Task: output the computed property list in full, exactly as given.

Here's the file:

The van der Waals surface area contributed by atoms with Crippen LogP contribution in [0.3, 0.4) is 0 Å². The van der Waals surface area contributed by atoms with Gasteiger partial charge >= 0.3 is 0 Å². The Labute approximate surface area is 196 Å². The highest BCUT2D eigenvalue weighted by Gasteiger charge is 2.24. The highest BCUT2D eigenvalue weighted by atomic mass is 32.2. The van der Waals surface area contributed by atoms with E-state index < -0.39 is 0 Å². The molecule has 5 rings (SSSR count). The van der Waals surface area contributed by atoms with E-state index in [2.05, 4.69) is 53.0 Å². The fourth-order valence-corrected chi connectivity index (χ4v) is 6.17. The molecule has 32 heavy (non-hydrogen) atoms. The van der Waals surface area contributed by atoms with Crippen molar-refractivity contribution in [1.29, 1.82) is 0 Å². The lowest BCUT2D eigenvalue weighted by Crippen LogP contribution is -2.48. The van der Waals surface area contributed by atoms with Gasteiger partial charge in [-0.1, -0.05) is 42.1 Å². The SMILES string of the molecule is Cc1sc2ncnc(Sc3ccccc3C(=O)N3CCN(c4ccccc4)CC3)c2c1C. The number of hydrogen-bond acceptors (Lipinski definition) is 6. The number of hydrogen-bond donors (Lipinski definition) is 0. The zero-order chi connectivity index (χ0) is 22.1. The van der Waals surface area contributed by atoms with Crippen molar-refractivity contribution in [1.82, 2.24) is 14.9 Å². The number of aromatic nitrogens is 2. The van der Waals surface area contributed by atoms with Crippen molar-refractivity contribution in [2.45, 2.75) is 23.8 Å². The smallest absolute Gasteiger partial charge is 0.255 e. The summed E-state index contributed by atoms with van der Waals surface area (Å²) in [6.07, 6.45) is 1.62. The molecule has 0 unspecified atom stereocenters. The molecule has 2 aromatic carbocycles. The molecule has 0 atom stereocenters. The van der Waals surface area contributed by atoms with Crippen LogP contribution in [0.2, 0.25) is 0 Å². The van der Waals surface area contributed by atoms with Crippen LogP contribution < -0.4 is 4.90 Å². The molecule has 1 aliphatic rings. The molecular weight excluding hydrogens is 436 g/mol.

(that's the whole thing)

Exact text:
The van der Waals surface area contributed by atoms with Crippen LogP contribution in [0.3, 0.4) is 0 Å². The van der Waals surface area contributed by atoms with Gasteiger partial charge >= 0.3 is 0 Å². The Labute approximate surface area is 196 Å². The highest BCUT2D eigenvalue weighted by Gasteiger charge is 2.24. The highest BCUT2D eigenvalue weighted by atomic mass is 32.2. The van der Waals surface area contributed by atoms with E-state index < -0.39 is 0 Å². The molecule has 5 rings (SSSR count). The van der Waals surface area contributed by atoms with E-state index in [2.05, 4.69) is 53.0 Å². The fourth-order valence-corrected chi connectivity index (χ4v) is 6.17. The molecule has 32 heavy (non-hydrogen) atoms. The van der Waals surface area contributed by atoms with Crippen molar-refractivity contribution in [1.29, 1.82) is 0 Å². The lowest BCUT2D eigenvalue weighted by Crippen LogP contribution is -2.48. The van der Waals surface area contributed by atoms with Gasteiger partial charge in [-0.1, -0.05) is 42.1 Å². The SMILES string of the molecule is Cc1sc2ncnc(Sc3ccccc3C(=O)N3CCN(c4ccccc4)CC3)c2c1C. The number of hydrogen-bond acceptors (Lipinski definition) is 6. The number of hydrogen-bond donors (Lipinski definition) is 0. The zero-order chi connectivity index (χ0) is 22.1. The van der Waals surface area contributed by atoms with Crippen molar-refractivity contribution in [1.82, 2.24) is 14.9 Å². The number of aromatic nitrogens is 2. The van der Waals surface area contributed by atoms with Crippen molar-refractivity contribution in [2.45, 2.75) is 23.8 Å². The smallest absolute Gasteiger partial charge is 0.255 e. The summed E-state index contributed by atoms with van der Waals surface area (Å²) in [6.07, 6.45) is 1.62. The molecule has 0 unspecified atom stereocenters. The molecule has 2 aromatic carbocycles. The molecule has 0 atom stereocenters. The van der Waals surface area contributed by atoms with Crippen LogP contribution in [0.2, 0.25) is 0 Å². The van der Waals surface area contributed by atoms with Crippen LogP contribution < -0.4 is 4.90 Å². The molecule has 1 aliphatic rings. The molecular weight excluding hydrogens is 436 g/mol.